A stationary bike is a superior option for cycling.
Modified Pilates and yoga
Yoga encourages stretching and deep breathing while lowering stress levels and increasing flexibility.
Pregnant women can take prenatal yoga and Pilates classes. In these programs, modified poses are frequently taught to account for a pregnant woman’s fluctuating balance. Avoid holding still or spending a lot of time lying on your back in any stance.
Benefits of yoga in pregnancy
- A happy and healthy pregnancy
- The yogic practices strengthen pelvic floor and abdomen muscle. It paves way for easy delivery without complications. Also regular practice reduces the mental stress and anxieties that may arise during child birth.
- Greatly enhances the mental and the physical development of the baby in the womb.
- After childbirth, one can quickly regain one’s physical state prior to pregnancy.
If you have previous experience running, jogging, or playing racquet sports, you might be able to continue doing these activities while pregnant.
Talk to your ob-gyn about these activities.
Exercise for pregnant women: Is It Safe ?
As with any exercise program, you must make sure that you are performing the right exercises and that you are performing them correctly to avoid any potential issues that may arise if you do things incorrectly. Exercising while pregnant is safe and advantageous to both you and your unborn child as it increases the likelihood of having a healthier pregnancy.
It is fine to start or maintain your usual physical exercise if you are healthy and your pregnancy is normal.
Your chances of miscarriage, low birth weight, or early delivery does not increase if you exercise.
During your early prenatal appointments, it’s still crucial to address exercise with your obstetrician-gynecologist (ob-gyn).
You can talk about what activities you can do safely, if your ob-gyn gives you permission.
Intensity of exercise during pregnancy
The recommended weekly amount of moderate-intensity aerobic exercise for pregnant women is 150 minutes.
A rhythmic movement of the body’s major muscles, such as the arms and legs, constitutes an aerobic activity.
Moving at a moderate intensity causes your heart rate to increase and causes you to start perspiring.
Normal speech is still permitted, but singing is not.
Brisk walking and general gardening are examples of moderate-intensity aerobic exercise (raking, weeding, or digging).
You can split the 150 minutes into smaller 10-minute workouts spread out over each day, or into five 30-minute workouts on different days of the week.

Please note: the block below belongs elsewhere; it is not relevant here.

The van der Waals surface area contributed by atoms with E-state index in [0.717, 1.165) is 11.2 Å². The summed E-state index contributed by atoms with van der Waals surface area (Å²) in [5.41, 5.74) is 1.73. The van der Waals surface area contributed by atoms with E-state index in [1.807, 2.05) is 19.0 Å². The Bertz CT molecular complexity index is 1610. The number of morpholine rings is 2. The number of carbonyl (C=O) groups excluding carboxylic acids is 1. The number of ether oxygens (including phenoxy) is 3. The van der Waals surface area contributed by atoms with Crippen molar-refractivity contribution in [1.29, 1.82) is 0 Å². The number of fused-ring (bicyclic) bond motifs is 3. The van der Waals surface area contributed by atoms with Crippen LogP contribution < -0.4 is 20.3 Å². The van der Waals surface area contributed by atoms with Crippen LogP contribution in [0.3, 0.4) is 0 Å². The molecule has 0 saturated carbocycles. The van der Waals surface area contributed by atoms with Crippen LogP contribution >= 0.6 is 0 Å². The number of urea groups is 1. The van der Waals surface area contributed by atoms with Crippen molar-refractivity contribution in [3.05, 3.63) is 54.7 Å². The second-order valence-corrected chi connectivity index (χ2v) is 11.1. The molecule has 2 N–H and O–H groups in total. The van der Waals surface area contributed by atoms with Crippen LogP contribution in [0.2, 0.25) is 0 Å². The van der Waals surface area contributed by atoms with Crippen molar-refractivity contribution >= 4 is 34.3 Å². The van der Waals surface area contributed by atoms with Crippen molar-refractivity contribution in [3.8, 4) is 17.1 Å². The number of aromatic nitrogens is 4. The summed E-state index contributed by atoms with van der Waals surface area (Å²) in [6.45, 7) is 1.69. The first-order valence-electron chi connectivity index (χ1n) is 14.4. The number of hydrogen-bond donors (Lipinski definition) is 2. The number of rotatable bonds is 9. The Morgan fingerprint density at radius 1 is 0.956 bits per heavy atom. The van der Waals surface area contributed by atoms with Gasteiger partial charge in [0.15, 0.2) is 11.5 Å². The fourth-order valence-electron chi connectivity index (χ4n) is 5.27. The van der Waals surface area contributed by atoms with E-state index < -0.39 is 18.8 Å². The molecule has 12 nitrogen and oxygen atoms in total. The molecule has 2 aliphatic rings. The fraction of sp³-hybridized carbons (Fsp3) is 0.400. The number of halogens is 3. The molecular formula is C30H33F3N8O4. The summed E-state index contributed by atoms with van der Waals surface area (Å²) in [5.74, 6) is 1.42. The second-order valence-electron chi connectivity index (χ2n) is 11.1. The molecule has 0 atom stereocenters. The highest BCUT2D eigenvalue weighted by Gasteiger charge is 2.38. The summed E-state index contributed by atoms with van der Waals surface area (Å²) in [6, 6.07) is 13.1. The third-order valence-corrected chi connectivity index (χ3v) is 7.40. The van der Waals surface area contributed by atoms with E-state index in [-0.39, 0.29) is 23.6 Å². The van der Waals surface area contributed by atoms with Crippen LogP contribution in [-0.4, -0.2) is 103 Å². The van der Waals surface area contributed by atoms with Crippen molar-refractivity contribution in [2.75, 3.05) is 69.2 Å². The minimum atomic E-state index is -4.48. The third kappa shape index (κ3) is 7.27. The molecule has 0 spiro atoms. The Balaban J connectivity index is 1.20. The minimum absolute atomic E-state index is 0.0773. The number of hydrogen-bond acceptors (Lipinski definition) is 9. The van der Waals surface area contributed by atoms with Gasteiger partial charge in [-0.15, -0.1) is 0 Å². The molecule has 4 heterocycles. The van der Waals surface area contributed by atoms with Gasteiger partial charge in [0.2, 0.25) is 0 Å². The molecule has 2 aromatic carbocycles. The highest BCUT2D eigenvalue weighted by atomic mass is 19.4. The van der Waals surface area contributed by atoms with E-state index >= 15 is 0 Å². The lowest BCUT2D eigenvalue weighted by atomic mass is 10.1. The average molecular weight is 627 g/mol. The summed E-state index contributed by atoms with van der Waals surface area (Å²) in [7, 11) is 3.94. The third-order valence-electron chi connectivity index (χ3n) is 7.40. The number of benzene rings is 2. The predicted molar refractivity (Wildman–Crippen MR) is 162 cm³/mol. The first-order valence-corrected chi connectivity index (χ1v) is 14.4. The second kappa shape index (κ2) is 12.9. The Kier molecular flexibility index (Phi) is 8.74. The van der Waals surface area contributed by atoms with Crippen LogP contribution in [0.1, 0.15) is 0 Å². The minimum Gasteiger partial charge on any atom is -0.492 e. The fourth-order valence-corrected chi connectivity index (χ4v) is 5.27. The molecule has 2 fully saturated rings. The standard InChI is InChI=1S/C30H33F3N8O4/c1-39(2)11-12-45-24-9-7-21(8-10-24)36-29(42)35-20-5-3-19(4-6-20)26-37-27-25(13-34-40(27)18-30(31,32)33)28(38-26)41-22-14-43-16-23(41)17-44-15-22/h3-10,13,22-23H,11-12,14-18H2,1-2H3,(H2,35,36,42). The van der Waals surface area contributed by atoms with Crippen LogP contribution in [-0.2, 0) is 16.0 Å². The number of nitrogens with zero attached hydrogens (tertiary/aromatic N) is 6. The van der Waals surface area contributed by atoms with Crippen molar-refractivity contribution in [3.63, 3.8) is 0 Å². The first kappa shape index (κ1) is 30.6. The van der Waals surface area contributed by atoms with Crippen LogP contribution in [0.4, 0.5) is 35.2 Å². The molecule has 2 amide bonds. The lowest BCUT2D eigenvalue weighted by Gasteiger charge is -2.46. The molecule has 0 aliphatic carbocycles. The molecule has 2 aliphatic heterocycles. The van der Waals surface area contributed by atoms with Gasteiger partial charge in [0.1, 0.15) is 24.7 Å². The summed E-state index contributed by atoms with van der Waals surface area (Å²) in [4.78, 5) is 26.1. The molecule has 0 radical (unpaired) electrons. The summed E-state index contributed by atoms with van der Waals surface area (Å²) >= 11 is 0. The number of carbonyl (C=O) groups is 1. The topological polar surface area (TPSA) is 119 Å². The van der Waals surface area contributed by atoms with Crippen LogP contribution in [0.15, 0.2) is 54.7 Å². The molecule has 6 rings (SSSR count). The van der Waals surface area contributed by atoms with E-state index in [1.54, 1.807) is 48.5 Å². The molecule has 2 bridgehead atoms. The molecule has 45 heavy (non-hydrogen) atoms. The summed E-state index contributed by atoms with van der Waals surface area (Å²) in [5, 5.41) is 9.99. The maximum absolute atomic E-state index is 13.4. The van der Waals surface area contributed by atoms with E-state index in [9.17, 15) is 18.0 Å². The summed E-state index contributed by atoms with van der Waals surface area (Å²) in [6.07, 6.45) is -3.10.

If you’ve never exercised before, start out cautiously and build up your activity over time.
Start off with just five minutes per day.
Up until you can continue to be active for 30 minutes every day, add 5 minutes each week.
If you were very active before pregnancy, you can keep doing the same workouts with your ob-gyn’s approval. Nevertheless, you might need to eat more calories if you start to lose weight.
- Water is important to consume before, during, and after exercise. Dehydration symptoms include light headedness, a racing or pounding heart, and incontinence or dark yellow urine.
- To assist protect your breasts, put on a supportive sports bra.
- A belly support belt may ease discomfort later in pregnancy when running or walking.
- Stay away from getting too hot, especially in the first trimester.
- Drink a lot of water, dress comfortably, and work out in a space that is kept at a consistent temperature.
- When it’s really hot or humid outside, avoid exercising.
- As much as possible, refrain from being motionless or lying flat on your back.
- Your uterus presses against a sizable vein that carries blood back to the heart when you’re on your back.
- Blood can collect in your legs and feet when you are standing still. Your blood pressure could temporarily drop in these positions.
Pregnant women with the following illnesses or pregnancy problems shouldn’t exercise:
- certain heart and lung conditions
- the possibility of having twins or triplets (or more) with preterm labour risk factors
- after 26 weeks of pregnancy, the placenta previa
- During this pregnancy, preterm labour or membrane rupture (your water has broken)
- Preeclampsia, or high blood pressure brought on by pregnancy
- severe anaemia